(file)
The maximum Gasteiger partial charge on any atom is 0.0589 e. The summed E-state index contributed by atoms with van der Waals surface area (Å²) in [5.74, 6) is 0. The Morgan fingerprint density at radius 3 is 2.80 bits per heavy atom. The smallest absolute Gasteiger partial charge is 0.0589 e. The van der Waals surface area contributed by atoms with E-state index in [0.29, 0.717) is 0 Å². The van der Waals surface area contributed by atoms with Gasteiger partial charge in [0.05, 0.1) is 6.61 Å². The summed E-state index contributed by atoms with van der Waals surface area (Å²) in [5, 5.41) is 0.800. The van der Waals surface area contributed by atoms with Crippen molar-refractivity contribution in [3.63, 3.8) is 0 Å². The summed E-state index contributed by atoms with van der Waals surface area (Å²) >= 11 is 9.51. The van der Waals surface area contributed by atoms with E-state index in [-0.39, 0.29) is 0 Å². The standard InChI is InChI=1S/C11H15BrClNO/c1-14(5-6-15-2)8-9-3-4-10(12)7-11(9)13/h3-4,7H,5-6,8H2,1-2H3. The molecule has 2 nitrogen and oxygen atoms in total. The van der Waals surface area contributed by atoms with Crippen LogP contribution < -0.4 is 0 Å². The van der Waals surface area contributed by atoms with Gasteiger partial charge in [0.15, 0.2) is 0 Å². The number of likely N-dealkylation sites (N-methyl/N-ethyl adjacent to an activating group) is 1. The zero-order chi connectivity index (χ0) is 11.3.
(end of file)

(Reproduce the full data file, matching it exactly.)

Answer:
The maximum Gasteiger partial charge on any atom is 0.0589 e. The summed E-state index contributed by atoms with van der Waals surface area (Å²) in [5.74, 6) is 0. The Morgan fingerprint density at radius 3 is 2.80 bits per heavy atom. The smallest absolute Gasteiger partial charge is 0.0589 e. The van der Waals surface area contributed by atoms with E-state index in [0.29, 0.717) is 0 Å². The van der Waals surface area contributed by atoms with Gasteiger partial charge in [0.05, 0.1) is 6.61 Å². The summed E-state index contributed by atoms with van der Waals surface area (Å²) in [5, 5.41) is 0.800. The van der Waals surface area contributed by atoms with Crippen molar-refractivity contribution in [3.63, 3.8) is 0 Å². The summed E-state index contributed by atoms with van der Waals surface area (Å²) >= 11 is 9.51. The van der Waals surface area contributed by atoms with E-state index in [-0.39, 0.29) is 0 Å². The standard InChI is InChI=1S/C11H15BrClNO/c1-14(5-6-15-2)8-9-3-4-10(12)7-11(9)13/h3-4,7H,5-6,8H2,1-2H3. The molecule has 2 nitrogen and oxygen atoms in total. The van der Waals surface area contributed by atoms with Crippen LogP contribution < -0.4 is 0 Å². The van der Waals surface area contributed by atoms with Gasteiger partial charge in [0.15, 0.2) is 0 Å². The number of likely N-dealkylation sites (N-methyl/N-ethyl adjacent to an activating group) is 1. The zero-order chi connectivity index (χ0) is 11.3.